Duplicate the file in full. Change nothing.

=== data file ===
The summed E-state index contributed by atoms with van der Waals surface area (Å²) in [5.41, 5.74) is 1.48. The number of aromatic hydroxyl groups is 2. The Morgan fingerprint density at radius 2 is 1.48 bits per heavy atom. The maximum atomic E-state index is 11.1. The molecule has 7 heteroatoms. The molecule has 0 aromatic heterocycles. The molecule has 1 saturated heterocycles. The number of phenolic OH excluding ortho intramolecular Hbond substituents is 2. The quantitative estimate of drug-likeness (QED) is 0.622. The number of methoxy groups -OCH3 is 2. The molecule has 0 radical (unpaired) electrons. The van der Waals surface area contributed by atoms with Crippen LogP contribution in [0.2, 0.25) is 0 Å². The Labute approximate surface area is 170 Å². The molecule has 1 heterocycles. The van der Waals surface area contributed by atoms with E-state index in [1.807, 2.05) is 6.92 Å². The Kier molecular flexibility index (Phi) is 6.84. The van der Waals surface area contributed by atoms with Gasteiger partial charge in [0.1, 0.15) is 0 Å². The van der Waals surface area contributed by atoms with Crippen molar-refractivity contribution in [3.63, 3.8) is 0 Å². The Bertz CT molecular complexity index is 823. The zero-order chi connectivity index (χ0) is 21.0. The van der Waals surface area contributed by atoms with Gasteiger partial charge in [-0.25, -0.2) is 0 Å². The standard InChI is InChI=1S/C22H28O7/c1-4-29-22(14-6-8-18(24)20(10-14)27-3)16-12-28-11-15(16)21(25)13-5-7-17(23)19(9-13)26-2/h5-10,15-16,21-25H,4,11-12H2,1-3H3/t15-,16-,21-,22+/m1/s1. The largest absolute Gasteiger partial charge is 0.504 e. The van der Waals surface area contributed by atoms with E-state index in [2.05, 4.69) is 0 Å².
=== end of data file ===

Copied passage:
The summed E-state index contributed by atoms with van der Waals surface area (Å²) in [5.41, 5.74) is 1.48. The number of aromatic hydroxyl groups is 2. The Morgan fingerprint density at radius 2 is 1.48 bits per heavy atom. The maximum atomic E-state index is 11.1. The molecule has 7 heteroatoms. The molecule has 0 aromatic heterocycles. The molecule has 1 saturated heterocycles. The number of phenolic OH excluding ortho intramolecular Hbond substituents is 2. The quantitative estimate of drug-likeness (QED) is 0.622. The number of methoxy groups -OCH3 is 2. The molecule has 0 radical (unpaired) electrons. The van der Waals surface area contributed by atoms with Crippen LogP contribution in [0.2, 0.25) is 0 Å². The Labute approximate surface area is 170 Å². The molecule has 1 heterocycles. The van der Waals surface area contributed by atoms with E-state index in [1.807, 2.05) is 6.92 Å². The Kier molecular flexibility index (Phi) is 6.84. The van der Waals surface area contributed by atoms with Gasteiger partial charge in [0.1, 0.15) is 0 Å². The van der Waals surface area contributed by atoms with Crippen molar-refractivity contribution in [3.63, 3.8) is 0 Å². The Bertz CT molecular complexity index is 823. The zero-order chi connectivity index (χ0) is 21.0. The van der Waals surface area contributed by atoms with Gasteiger partial charge in [-0.25, -0.2) is 0 Å². The standard InChI is InChI=1S/C22H28O7/c1-4-29-22(14-6-8-18(24)20(10-14)27-3)16-12-28-11-15(16)21(25)13-5-7-17(23)19(9-13)26-2/h5-10,15-16,21-25H,4,11-12H2,1-3H3/t15-,16-,21-,22+/m1/s1. The largest absolute Gasteiger partial charge is 0.504 e. The van der Waals surface area contributed by atoms with E-state index in [2.05, 4.69) is 0 Å².